Filets of Sole Dieppoise [fr]

Our chef Sebastien Baud shares once again one of his favourite recipe. This month, we continue our trip in Normandy with the "Filets of Sole Dieppoise". Bon appétit !

Hello all!

This month, we will continue our exploration of Normandy, with another signature dish of the region, the Sole Dieppoise. Before presenting the recipe, I would like to give a little background about Normandy and its culinary heritage.

In Normandy, eating well has truly been elevated to an art, a unique form of happiness to be enjoyed by the spoonful. Well known for its welcoming culture and entertaining, Normandy’s cuisine highlights the region’s best seafood and abundant crops; it is rich and generous, with diverse and refined flavors.

It is worth noting that Normandy was the birth country of Guillaume Tirel, also known as Taillevent, a Master Cook of King Charles V and King Charles VI, and the author of one of the first French cookbooks from the Middle Ages, “Le Viandier”.

Normandy is France’s leading producer of oysters, mussels and scallops, but Normans, especially in the Orne region, are also meat lovers. Saltbush lamb is a local specialty. The flocks graze on the saline meadows of Mont Saint-Michel and Cotentin, giving the meat a unique subtle iodine flavor. The region is also celebrated for its charcuterie: the tripes à la mode de Caen are a highly creative and flavorful way of preparing beef offal, and are enjoyed well beyond the borders of Normandy. The dish also has many local variations: in Ferté-Macé, tripes are prepared in little packets, in Coutances, cream is added to the preparation, and in Authon-du-Perche it is cooked with lard. The Caen recipe remains the best known, especially abroad. Vire chitterlings sausages are also a celebrated local delicatessen specialty.

Norman and Jersey cows are famous for the quality of their milk. Dairy products, cheese especially, are prominent in the region’s culture. Normans’ use of butter and cream in their cooking has become almost legendary. During the Renaissance period, they were the ones who pushed for the switch to butter instead of lard in cooking. In 1651, La Varenne wrote in “Le Cuisinier François” that “Normans put cream in most of their sauces, with cod, sole, oysters for example”. As for cheeses, the most famous French cheese is undoubtedly the Norman camembert.

Sole Dieppoise is a traditional Norman dish, stemming, as its name indicates, from the Dieppe region. According to Joseph Favre, a Swiss chef and a French culinary expert, the sole has to be cooked in an oven, in a combination of fish stock, white wine and reduced juice that has been thickened and seasoned. White mushrooms and mussels, the bases of a Dieppoise garnish, are then added, and put on top of the sole. The dish is served with a thickened kneaded butter sauce.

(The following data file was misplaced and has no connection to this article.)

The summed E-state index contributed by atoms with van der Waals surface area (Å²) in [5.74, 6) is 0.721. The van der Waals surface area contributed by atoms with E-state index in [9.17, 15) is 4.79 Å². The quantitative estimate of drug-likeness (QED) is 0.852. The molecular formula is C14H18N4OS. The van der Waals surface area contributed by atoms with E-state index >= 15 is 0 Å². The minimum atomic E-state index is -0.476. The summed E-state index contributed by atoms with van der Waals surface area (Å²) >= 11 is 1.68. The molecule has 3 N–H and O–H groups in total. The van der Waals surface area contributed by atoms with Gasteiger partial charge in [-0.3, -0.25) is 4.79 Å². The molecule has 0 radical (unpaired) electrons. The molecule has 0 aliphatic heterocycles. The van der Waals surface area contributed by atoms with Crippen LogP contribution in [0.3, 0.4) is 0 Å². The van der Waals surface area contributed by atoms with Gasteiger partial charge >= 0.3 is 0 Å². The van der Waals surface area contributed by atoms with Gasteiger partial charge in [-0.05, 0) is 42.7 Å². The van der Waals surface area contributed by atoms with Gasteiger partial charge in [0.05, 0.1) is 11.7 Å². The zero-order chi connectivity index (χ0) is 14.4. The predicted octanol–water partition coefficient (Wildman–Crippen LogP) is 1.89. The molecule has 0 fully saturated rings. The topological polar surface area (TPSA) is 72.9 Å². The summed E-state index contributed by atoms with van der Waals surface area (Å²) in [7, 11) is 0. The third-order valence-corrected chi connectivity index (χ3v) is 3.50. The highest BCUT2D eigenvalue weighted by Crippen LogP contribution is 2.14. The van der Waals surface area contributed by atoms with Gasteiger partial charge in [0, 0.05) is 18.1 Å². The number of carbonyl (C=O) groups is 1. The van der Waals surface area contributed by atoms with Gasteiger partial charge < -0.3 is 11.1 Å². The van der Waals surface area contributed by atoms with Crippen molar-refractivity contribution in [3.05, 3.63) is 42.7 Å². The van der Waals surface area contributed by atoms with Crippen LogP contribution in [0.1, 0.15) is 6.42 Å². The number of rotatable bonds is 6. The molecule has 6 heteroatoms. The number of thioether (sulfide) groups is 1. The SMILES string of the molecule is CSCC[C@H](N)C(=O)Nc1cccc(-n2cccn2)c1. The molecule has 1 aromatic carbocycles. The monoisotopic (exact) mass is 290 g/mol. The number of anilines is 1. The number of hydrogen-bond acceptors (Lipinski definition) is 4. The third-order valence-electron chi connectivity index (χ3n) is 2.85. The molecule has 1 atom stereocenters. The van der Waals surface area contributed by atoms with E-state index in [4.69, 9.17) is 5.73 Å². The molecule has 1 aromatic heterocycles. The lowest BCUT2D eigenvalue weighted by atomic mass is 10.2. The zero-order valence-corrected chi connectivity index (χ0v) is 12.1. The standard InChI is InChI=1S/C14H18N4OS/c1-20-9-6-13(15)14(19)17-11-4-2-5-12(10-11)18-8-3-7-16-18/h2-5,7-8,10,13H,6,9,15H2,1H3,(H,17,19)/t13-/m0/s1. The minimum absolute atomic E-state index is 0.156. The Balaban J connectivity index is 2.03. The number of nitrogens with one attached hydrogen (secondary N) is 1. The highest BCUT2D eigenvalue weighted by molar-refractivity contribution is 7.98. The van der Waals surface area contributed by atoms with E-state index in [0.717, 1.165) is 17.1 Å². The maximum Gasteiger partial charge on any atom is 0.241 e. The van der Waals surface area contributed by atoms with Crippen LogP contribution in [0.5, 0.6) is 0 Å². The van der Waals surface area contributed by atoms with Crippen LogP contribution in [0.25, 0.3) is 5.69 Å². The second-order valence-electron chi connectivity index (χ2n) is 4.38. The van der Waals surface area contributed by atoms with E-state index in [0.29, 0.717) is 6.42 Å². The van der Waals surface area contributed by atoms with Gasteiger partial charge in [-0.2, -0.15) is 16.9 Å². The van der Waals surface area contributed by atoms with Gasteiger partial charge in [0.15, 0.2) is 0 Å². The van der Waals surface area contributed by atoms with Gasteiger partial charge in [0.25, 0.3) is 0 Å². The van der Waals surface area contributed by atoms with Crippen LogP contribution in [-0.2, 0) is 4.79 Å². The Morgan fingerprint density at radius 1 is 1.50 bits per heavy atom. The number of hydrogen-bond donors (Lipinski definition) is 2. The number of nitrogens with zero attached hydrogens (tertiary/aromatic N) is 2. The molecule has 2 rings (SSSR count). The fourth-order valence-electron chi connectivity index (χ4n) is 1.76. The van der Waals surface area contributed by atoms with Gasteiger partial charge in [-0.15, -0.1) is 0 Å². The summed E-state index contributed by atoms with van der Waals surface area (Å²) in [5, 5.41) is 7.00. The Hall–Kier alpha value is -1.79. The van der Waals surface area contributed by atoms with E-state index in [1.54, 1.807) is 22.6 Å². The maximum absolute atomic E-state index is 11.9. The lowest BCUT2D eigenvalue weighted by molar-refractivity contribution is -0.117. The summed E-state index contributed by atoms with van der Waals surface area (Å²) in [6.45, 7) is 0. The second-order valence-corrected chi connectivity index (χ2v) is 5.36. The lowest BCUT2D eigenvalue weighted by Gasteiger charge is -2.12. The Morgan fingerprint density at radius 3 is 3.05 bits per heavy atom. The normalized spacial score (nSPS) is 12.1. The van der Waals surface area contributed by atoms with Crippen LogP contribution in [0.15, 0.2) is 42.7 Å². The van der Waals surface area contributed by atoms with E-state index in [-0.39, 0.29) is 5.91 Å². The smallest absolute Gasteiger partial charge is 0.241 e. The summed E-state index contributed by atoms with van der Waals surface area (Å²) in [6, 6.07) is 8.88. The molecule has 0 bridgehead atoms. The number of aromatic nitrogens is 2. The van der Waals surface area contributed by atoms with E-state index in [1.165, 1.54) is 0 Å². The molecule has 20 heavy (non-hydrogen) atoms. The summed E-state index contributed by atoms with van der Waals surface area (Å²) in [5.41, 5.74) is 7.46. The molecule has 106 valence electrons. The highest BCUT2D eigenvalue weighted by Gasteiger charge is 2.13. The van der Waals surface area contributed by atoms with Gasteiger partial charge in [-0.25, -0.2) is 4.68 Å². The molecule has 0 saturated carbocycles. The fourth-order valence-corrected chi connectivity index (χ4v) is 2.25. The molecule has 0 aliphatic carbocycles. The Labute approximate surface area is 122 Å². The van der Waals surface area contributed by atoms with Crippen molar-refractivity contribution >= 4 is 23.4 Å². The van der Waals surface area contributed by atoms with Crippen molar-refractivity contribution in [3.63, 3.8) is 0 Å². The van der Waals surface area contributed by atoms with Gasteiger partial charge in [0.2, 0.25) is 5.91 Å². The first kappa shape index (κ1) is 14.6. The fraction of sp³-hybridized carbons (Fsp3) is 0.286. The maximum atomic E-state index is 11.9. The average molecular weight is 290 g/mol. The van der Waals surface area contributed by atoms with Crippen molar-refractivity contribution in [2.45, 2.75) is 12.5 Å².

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4 SERVINGS INGREDIENTS:

8 sole filets
1 liter of mussels
100g grey shrimps
2 shallots
150g white mushrooms
40g of butter
Crème Fraîche
1 glass of dry white wine
40g all-purpose flour
Salt and pepper

Preparation:

Rinse and scrub the mussels well before putting them in a saucepan. Add the white wine, one diced shallot, and pepper. Cook for a few minutes. Once the mussels are open, shell them and filter the cooking juice.

Peel and dice the remaining shallot. De-shell the shrimps. Slice the white mushrooms and sauté in butter. Set the cooking juice, shrimps and mushrooms aside.

Fold the sole filet in three, and set them on a buttered oven baking dish. Add salt, pepper and the mussel cooking juice. Poach the sole filets for 7 to 8 minutes in the oven at 300F°. When the soles are done, filter the cooking juice, set the sole filets on a serving dish and set aside, keeping the fish warm.

Melt 40g of butter in a pan. Add 40g of butter, and combine. When the mixture becomes slightly frothy, add the crème fraiche and a little of the sole cooking juice. Allow the sauce to thicken, and combine with the mussels, the mushrooms and the shrimps. Check seasoning, and cook for a few more minutes.

I would like to end with a quote from Jean Anthelme Brillat-Savarin, and to wish you Bon Appétit!

“The Creator, by obliging man to eat to survive, invites him by appetite, and rewards him with pleasure.”

Please drop me a note if you have a question, comment or recipe request at: chef.consulat@icloud.com

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Last modified on 03/11/2017

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